2014: Year of the Family Physician (Part II)

In my last blog, I proposed that “we prepare throughout 2013 to anoint 2014 as the Year of the Family Physician.”  Now, I offer some strategy and direction.  Sustained meaningful and valued movements depend on individual connections at the most basic level.  We move along a path from touch to grasp to embrace.  An attitude of gratitude conveys acknowledgement, acceptance and affirmation to those we serve.

Hold open discussions with your practice or office, local or state family medicine chapter on how your part of the country can take co-ownership in the design of 2014 as the Year of the Family Physicians.  Investments can be as modest as printing up bumper stickers with that declaration.

On an individual level, start by thanking our patients.  For many of us, a schedule teeming with last minute additions, double-bookings, and complex cases represents more chaos than comfort.  Yet, each patient elected to support family medicine and is an underappreciated ally.  If our relationship with patients is housed in the patient-centered medical home, we should be accommodating and welcoming.  Let us collect our thoughts and count our blessings for the opportunity to serve.  Thank your patients during their encounters or use your electronic health records to type a thank you for their support of family medicine in the after-visit summary.  This gesture may seem trivial or insignificant.  However, I believe it distinguishes us as physicians and serves notice that we do count our patients as our partners in health care.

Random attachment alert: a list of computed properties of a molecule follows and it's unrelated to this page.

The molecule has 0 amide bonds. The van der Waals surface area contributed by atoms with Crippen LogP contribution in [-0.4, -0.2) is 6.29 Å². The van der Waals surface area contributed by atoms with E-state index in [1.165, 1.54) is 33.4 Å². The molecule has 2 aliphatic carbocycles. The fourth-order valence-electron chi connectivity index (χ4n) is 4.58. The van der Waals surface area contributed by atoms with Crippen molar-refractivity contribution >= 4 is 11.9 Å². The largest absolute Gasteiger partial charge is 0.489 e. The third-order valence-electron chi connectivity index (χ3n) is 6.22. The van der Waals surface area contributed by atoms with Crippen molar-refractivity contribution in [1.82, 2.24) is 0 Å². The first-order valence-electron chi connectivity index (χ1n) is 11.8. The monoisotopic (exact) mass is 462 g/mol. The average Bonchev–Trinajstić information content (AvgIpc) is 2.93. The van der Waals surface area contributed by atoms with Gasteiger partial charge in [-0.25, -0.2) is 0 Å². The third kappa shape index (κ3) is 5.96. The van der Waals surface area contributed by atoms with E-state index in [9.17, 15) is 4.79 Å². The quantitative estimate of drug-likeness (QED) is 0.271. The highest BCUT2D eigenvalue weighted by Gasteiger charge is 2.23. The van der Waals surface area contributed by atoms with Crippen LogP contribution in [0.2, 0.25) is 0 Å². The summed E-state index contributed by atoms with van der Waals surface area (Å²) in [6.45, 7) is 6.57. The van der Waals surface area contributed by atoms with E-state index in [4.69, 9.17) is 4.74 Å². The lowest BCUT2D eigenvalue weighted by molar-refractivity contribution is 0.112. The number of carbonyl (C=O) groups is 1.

Next, ask local establishments if they will place a bumper sticker with “2014 Year of the Family Physician” in their windows.  Appeal to civic groups.  Again, thank them if they have ever gone to see a family physician.  Seize the moments of conversation to tell them that when they support family medicine, they have made a choice to prioritize primary care that is effective and cost-efficient.  Write to your local elected officials and ask them to sponsor a public proclamation or resolution declaring 2104 as the Year of the Family Physician.  I have contacted my city councilman, county supervisor, and state senator requesting they join in the movement.

In Scott Goodson’s book Uprising: How to Build a Brand–and Change the World–By Sparking Cultural Movements, he notes that successful movements start with the what, advance to the how, and peak with the why.  The what: This movement will provide the public and leaders with a new lens to view family physicians.  It will highlight that public support will elevate the perception of family physicians as cost-effective coordinators of comprehensive care.  And, increased public support will demonstrate to medical students that family physicians are valued.  The how: This is where everyone, not just family physicians, contributes.  Authentic movements are home-grown, grassroots and retain a local flavor.  We make the movement accessible to all and on a scale that captures our personal relationships with our patients.  Yet, when we string the local efforts together, it becomes a global force.  The why: We recognize that there needs to be a tipping point, a game-changer or an idea born from outrage and outreach.  Our current health care system is not sustainable.  We all lose given the current projection of the family physician shortage.  We take this stance as physicians, children, siblings, spouses, parents, friends, neighbors and as individuals who cannot be indifferent.

Start the Tweets with the hashtag #2014yearfp:

The movement begins with you and your circle of influence.  This is not for personal gain, but for a shared future.  Please update me with your ideas and successes.

The next blog: the uniform.


Author: Ronald Fong, MD, MPH

Dr. Fong's opinions are his own and do not represent UC Davis. He can be reached at ronald.fong@ucdmc.ucdavis.edu.

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